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“The absolute rationalism that is still in vogue allows us to consider only facts relating directly to our experience.” As Surrealist founder André Breton mused in his first legendary manifesto, this fantastical 20th century visual art and literary movement sought to bring the artist’s wildest conceptualizations to the forefront of a culture that had essentially lost sight of primal creativity. We give you a brief history of Surrealism in one minute.
Characterized by ‘impossible’ juxtapositions and whimsical landscapes, Surrealist art is wrought with symbolism from the subconscious mind and dream state. From Dalí’s melting clocks to Magritte’s biomorphic creatures, this influential avant-garde movement was imaginatively boundless, designed to shatter the confines of lived experience.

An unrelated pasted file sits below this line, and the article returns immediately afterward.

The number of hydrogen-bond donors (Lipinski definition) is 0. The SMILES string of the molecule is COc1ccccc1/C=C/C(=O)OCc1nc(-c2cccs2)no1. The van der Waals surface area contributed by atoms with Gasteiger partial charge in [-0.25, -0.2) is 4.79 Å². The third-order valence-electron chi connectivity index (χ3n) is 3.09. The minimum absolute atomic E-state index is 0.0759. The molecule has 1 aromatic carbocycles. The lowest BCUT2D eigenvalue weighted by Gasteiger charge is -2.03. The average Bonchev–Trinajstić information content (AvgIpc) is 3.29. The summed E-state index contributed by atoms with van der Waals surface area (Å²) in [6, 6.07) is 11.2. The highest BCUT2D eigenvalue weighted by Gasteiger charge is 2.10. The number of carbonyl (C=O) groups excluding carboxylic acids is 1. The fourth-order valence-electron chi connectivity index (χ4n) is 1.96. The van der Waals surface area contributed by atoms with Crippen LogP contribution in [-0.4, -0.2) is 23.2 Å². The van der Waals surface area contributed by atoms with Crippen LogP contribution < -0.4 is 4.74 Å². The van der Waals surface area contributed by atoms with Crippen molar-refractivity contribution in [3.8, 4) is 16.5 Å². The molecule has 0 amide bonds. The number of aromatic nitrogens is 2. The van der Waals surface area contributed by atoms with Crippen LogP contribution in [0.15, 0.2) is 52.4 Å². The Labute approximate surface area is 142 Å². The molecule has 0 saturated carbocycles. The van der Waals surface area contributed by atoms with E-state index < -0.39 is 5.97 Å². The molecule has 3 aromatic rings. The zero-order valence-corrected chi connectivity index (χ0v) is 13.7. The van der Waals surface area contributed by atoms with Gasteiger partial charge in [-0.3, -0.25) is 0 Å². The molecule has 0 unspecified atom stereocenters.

Inaugurated with the publication of Breton’s first Surrealist Manifesto in 1924 (though the term was coined by poet Guillaume Apollinaire c. 1917) and unofficially disbanded with the start of World War II, Surrealism served as Dada’s unofficial successor – built upon the same principles of disdain for the rational, the traditional, and the established. But while Dada culture was an aesthetic free-for-all solely united by a shared intent to invert sensibility, Surrealism was arguably more artistically-minded in its endeavors, and became one of history’s most recognizable schools of thought.